US scientists are working on a question that baffles weather forecasters.
A handout made available by the US Navy shows a GOES satellite image of Hurricanes Jose (top) in the Atlantic Ocean and Maria in the Carribean Sea, 18 September 2017. [Photo: IC]
Researchers at the National Oceanographic and Atmospheric Administration in Miami think they may have figured out how to better predict when a tropical cyclone will rapidly intensify, and when it won't.
The breakthrough could help emergency officials worldwide issue earlier warnings to residents in the paths of storms.
These scientists have good reason to be concerned about hurricanes.
Their office is in Florida - one of America's most vulnerable places for hurricanes - the name given to powerful tropical cyclones in the North Atlantic.
Just last year, Hurricane Irma caused devastation this part of the US, and Hurricane Maria's rampage through the Caribbean left a trail of destruction in Puerto Rico and other islands.
Up until now weather forecasters have struggled to predict how such storms might strengthen.
"In some of these cases they can't tell 24 hours, 48 hours in advance whether or not this rapid intensification is going to occur."
That's Gus Alaka - a scientist with the US National Oceanographic and Atmospheric Administration's meteorological lab.
He says until fairly recently, forecasters relied almost entirely on readings of upper level winds - known as shear - to guide them. The stronger those winds, the more they damage the structure of a tropical system, making it less likely to develop into a full blown storm.
"Hurricanes like to be upright when they're spinning and whenever they're knocked over and tilted on their side that makes them less efficient. Hurricanes are heat engines so that makes them less efficient. And in that process they don't intensify as much, and in some cases they don't develop at all," Alaka says.
Now, meteorologist, Sundararaman Gopalakrishnan, says data from aircraft missions and satellites are giving a better-than-ever view inside the heart of hurricanes.
"It's like looking at a high resolution TV, basically you are focusing exactly on the spot where you can look at the action. Twenty years back we didn't have neither the resolution nor the technology to even look at the spots of the hurricane because of poorer resolutions in the models. Now we can focus in areas of interest and try to understand and see how we can improve from there."
And what these scientists are finding is changing their understanding of how these storms strengthen.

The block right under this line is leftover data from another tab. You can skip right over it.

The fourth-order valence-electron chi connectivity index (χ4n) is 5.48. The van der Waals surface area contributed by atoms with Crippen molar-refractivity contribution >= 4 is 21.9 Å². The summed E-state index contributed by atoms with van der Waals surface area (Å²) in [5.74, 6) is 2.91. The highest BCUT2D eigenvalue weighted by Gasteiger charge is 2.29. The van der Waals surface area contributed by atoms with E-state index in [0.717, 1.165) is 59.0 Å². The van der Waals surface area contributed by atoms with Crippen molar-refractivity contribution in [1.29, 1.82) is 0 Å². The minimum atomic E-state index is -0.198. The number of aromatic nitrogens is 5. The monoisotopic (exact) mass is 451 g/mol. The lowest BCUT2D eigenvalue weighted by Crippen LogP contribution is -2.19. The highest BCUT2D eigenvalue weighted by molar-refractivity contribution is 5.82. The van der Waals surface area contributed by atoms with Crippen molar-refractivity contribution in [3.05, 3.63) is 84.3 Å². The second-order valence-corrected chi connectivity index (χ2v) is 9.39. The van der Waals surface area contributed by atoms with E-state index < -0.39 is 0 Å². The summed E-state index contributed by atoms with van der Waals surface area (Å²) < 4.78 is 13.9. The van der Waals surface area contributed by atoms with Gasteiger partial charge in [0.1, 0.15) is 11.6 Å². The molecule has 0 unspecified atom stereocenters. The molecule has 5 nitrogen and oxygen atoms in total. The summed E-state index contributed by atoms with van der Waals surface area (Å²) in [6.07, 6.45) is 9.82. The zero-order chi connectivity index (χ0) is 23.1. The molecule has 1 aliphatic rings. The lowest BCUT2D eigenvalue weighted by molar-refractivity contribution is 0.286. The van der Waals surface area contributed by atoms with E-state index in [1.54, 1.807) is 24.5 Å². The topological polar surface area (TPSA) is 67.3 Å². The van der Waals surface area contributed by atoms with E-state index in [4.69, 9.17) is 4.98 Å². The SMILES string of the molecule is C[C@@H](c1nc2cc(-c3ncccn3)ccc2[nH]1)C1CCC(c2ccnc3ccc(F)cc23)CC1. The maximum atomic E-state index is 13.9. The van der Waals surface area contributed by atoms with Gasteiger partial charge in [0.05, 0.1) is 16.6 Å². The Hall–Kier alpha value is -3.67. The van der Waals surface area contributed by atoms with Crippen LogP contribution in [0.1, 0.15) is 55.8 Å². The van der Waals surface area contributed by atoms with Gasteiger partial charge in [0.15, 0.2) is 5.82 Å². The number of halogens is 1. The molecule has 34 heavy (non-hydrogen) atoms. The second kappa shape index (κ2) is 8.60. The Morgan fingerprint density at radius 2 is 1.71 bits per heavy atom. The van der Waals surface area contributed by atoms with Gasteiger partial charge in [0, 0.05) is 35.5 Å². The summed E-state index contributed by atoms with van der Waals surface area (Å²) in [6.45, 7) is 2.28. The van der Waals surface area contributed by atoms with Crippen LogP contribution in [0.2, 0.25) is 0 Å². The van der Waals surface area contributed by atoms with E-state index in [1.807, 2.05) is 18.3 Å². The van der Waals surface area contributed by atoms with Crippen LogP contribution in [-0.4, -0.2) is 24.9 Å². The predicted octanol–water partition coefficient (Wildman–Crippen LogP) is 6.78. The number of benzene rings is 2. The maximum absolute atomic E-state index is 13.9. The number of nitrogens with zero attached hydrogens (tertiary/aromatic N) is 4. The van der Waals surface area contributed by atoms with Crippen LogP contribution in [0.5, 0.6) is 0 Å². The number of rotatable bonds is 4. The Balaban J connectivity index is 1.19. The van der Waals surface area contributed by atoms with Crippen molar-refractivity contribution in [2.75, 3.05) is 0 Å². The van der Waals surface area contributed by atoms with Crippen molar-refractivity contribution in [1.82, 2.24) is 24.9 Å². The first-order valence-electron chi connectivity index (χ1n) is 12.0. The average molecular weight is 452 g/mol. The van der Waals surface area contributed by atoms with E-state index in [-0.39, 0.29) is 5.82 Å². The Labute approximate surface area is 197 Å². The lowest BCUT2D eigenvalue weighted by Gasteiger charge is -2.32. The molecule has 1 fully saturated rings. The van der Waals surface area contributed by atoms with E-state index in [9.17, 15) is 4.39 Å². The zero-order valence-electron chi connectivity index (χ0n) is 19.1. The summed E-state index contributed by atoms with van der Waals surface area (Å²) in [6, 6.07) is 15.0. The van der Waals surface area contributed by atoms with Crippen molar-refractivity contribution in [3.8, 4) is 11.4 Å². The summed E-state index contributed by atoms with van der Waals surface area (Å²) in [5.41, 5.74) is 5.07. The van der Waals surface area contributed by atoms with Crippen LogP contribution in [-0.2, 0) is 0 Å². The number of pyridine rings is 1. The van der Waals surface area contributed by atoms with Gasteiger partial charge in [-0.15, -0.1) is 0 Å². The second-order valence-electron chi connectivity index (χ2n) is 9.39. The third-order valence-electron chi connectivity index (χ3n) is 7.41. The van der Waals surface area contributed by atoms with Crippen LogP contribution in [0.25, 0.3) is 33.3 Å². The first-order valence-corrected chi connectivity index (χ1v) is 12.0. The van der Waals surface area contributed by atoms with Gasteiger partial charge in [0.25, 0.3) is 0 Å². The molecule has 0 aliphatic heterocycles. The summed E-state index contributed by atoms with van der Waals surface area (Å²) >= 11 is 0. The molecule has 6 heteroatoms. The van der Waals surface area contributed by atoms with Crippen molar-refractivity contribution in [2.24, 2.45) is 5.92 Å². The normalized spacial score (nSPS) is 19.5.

"We can see all sorts of battles between the environment and different vortices throughout the entire model…"
Alaka says in cases where a tropical system is competing against moderate wind shear, clouds deep inside the circulation can sometimes overcome the force of those winds that are trying to knock the cyclone over.
"We're really talking about deep clouds, deep thunderstorm clouds that are forming within the hurricane's inner core. The more symmetric these deep clouds can be, the better off the storm is going to be for intensification. The more likely that intensification process is."
He says gaining a deeper understanding of that internal battle is key to improving intensification forecasts.
"I'm reminded of this case - Hurricane Joaquin. Early on in Joaquin's lifetime it was a very weak system and the forecasts were not predicting a home run intensification process. There was no indication that this was definitely going to happen. But some of them were predicting a major hurricane. And sure enough, within 2 days the storm had rapidly intensified and we had a category 4, major hurricane sitting at the Bahamas. Those are the situations that cause the greatest concern and really motivate us to get better and better. For this situation where you don't even have a hurricane yet and maybe you have a category 4 bearing down on the United States, that's a huge question for citizens and emergency managers trying to make the right call."
It's hoped more accurate intensity forecasts will make it easier to predict in the future where hurricane damage will be worst - allowing first responders to move resources in earlier.
The Atlantic Hurricane season officially begins on June 1st.